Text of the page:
Google’s Titan Security Keys
Titan Security Keys make hardware-based two-factor authentication easy and practical for your online accounts. Google promises “the highest level of protection against phishing attacks”.
Google recently wrote that its 85,000 employees have been using similar physical security keys for months and that none of them have fallen victim to phishing attacks.
Currently Google (and other sites) offer two-factor authentication using a password and text message sent to your cellphone. However, hackers and criminals have increasingly been able to obtain cellphones and compromise users by intercepting the text message containing a security code.
Google’s Titan Key provides universal 2nd Factor Authentication (U2F) that is extremely difficult to compromise. Titan Keys simultaneously secure and simplify the two-factor authentication process. Users can quickly and securely log in to their accounts by inserting the Titan USB security key and pressing a button.
The Titan Key will come in two versions: One you can plug into computer’s USB port, and another that works with Bluetooth for mobile devices. The security factor is increase exponentially since you have to be near your computer or phone to use them. This eliminates the risk of the security code being intercepted, like that which is happening now with SMS-based two-factor authentication.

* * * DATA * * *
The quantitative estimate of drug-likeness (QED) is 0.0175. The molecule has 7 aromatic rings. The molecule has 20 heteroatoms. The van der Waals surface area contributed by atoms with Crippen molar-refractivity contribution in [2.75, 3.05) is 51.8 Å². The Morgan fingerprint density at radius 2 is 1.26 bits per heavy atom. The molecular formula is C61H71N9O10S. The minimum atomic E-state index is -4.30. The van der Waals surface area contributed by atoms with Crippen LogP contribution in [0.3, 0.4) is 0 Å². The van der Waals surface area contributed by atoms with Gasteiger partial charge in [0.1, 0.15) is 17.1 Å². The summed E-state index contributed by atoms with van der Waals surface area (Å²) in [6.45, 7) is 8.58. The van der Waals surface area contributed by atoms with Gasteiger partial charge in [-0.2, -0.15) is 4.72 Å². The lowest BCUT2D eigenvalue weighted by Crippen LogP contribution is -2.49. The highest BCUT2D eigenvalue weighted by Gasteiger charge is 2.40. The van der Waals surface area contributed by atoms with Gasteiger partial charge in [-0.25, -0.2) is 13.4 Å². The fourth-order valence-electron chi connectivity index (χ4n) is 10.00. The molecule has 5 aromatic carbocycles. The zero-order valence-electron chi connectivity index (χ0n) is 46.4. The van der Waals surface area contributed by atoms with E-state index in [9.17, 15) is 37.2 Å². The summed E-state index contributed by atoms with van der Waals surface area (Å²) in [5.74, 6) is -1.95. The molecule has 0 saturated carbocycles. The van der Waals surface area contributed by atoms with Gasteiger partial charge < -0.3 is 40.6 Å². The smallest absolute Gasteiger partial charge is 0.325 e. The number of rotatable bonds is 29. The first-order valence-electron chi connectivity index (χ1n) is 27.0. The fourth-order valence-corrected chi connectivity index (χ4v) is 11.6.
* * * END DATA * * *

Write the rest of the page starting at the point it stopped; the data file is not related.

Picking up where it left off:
Of course, just looking at this from a practical point of view, losing your key would be very inconvenient as you would not be able to log in to your accounts. Google is going to have to have a quick but secure way of replacing lost security keys or this could turn out to be a bit messy. We don’t know what Google’s plans are yet for securely replacing lost (or stolen) security keys.
Security keys are available now to Google Cloud customers and will soon appear in the Google store. No pricing details are available at this time, but it’s expected that Google’s Titan Keys will cost around $20 (U.S.D.). Read more more about Google’s security keys here.
Security Keys might significantly increase the security of online accounts, but even two-factor authentication begins with a STRONG password. We recommend that you use a good password manager like LastPass (the free version works just fine). If for some reason you’r resistant to using a good password manager (but WHY?) then read our tips on creating strong passwords here.